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Dr. Robert Nelson Smith [1920-2014]; Top military doctor served Ford, Carter



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Dr. Robert Nelson Smith, a longtime Toledo-area anesthesiologist who as an assistant secretary of defense was the nation’s top military physician, died Jan 22 in Riverside Methodist Hospital in Columbus. He was 93.

He’d been in ill health recently, his daughter Sharon said. A longtime resident of Ottawa Hills, he lived in Upper Arlington, Ohio, with his wife, Joan Fulton Smith.

Dr. Smith was assistant secretary of defense for health and environment, appointed by President Gerald Ford and confirmed in August, 1976, by the U.S. Senate. He remained when President Jimmy Carter took office, resigning Jan. 1, 1978.

“He said it was the best job he ever had,” his wife said.

Dr. Smith, from his office along the third-floor E ring of the Pentagon — location of senior military officials — oversaw and coordinated a health-care system of 11,000 physicians; 5,000 dentists; 10,000 nurses; 186 hospitals; 210 clinics; a medical school, and a health insurance program.

“This has been a job of great interest and satisfaction,” Dr. Smith told The Blade as he was about to leave office, which carried a military rank equivalent to that of a four-star general.

“It’s a job that for the first time put together my education, experience, and 25 years of doctoring in a way that let me draw on each fully,” Dr. Smith told The Blade. During his time in office, he took a leave from the anesthesiology group at Toledo Hospital, with which he was affiliated.

President Ronald Reagan nominated Dr. Smith in June, 1981, to serve again in the top military medical position. Dr. Smith in December, 1981, asked that his name be withdrawn, citing unforeseen family responsibilities.

Dr. Smith, a Republican, was long active at the intersection of medicine, policy, and politics.

“He had a vision for where he thought medicine ought to go,” his daughter said. “He wanted to be able to affect that.”

He was a former officer of the Academy of Medicine of Toledo and Lucas County. He served in 1970 as president of the then-10,000 member Ohio State Medical Association. He was a member of the American Medical Association’s House of Delegates. He was a director of Ohio Medical Indemnity Co. He also was chairman of the Ohio Comprehensive Health Planning Advisory Council.

Gov. George Voinovich in 1996 appointed him to the Ohio Public Health Council.

“He had a penchant for excellence,” his wife said.

In the early 1970s, Dr. Smith helped champion a medical education program that became a standard nationwide, which allowed U.S.-born graduates of foreign medical schools an accelerated path to practice at home.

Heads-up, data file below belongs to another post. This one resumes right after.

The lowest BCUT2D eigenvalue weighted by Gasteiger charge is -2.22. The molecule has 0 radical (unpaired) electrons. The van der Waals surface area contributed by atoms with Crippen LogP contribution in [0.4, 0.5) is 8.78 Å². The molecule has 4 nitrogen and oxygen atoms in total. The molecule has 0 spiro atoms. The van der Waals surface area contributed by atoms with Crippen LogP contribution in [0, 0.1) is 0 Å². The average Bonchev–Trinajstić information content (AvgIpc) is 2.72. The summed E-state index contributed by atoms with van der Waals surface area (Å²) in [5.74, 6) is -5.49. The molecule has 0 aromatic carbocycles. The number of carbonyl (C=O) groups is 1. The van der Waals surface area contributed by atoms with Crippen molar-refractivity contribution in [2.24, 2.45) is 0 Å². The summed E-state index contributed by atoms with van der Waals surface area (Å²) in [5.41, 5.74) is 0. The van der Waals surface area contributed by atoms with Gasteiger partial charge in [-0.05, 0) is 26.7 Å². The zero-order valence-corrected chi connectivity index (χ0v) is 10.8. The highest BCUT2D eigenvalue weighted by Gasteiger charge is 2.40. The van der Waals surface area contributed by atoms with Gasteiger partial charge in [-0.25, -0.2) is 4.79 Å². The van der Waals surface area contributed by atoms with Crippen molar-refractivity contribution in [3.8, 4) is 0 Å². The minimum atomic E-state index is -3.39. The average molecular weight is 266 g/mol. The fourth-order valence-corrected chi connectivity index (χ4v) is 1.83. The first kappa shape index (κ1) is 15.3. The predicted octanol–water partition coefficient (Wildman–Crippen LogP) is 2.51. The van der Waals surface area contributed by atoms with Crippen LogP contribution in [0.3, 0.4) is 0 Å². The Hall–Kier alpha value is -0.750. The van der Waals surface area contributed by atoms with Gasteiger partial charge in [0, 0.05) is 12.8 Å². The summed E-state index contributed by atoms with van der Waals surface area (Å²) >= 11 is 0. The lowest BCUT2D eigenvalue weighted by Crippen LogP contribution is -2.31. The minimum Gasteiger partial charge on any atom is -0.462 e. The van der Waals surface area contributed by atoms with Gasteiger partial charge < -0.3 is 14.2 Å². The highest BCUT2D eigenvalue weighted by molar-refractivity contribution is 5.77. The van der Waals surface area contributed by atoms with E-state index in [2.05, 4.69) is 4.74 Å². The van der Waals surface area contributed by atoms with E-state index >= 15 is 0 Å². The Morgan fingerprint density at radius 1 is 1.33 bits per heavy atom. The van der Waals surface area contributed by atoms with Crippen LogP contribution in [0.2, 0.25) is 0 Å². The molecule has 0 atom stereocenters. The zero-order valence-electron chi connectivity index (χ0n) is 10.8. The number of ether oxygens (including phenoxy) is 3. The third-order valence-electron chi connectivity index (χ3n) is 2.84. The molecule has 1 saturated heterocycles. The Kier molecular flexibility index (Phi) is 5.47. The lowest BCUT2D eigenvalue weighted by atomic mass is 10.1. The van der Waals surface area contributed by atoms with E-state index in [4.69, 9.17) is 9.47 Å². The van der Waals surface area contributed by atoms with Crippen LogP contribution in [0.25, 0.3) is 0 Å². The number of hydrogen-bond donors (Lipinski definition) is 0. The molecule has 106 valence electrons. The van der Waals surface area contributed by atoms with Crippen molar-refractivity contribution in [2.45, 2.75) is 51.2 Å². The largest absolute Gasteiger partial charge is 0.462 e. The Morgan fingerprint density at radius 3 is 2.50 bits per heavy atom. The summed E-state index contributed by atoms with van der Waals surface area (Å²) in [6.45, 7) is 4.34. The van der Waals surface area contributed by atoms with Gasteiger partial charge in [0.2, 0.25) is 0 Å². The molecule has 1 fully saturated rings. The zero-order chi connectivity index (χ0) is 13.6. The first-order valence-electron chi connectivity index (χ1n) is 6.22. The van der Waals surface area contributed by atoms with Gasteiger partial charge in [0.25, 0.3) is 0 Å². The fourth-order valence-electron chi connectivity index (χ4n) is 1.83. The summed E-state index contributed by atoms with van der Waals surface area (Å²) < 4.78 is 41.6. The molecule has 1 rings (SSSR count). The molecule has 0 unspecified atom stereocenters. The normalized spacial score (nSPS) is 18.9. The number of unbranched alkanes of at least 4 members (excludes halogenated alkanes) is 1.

He was born April 2, 1920, to Amy and Robert F. Smith. His father was a pharmacist in Swanton, and his mother was involved with the Republican Party. At his 1938 graduation from Swanton High School, he received the two highest awards given to seniors. He’d begun studies at the University of Michigan when, in December, 1938, U.S. Rep. Frank C. Kniffin appointed him to the U.S. Military Academy at West Point. He was rated a flying officer and commissioned in the Air Corps.

He served stateside during World War II and taught pilots to fly. He also received a master’s degree in engineering from the Massachusetts Institute of Technology. He received his medical degree from the University of Nebraska.

His two brothers — Barton and Charles — also became physicians.

Dr. Smith had been a member of the Inverness Club. He enjoyed summer days at the Devils Lake, Mich., cottage that his family built when he was 3.

He and his wife, Marilyn, married in 1943. She died May 14, 1969.

Surviving are his wife, Joan Fulton Smith, whom he married March 30, 2005; daughters, Sandralyn Seidel, Sharon Coffin, Marilyn Kahle, Marcia Makings, and Elizabeth Ferguson; son, Robert N. Smith, Jr.; 15 grandchildren, and seven great-grandchildren.

The family will greet guests and share memories from 1-5 p.m. Saturday in the Schoedinger Northwest Chapel, Upper Arlington. Funeral services are pending at the U.S. Military Academy at West Point.

The family suggests tributes to the Long Gray Line Endowment Fund in care of the West Point Association of Graduates, West Point, N.Y.

Contact Mark Zaborney at: or 419-724-6182.

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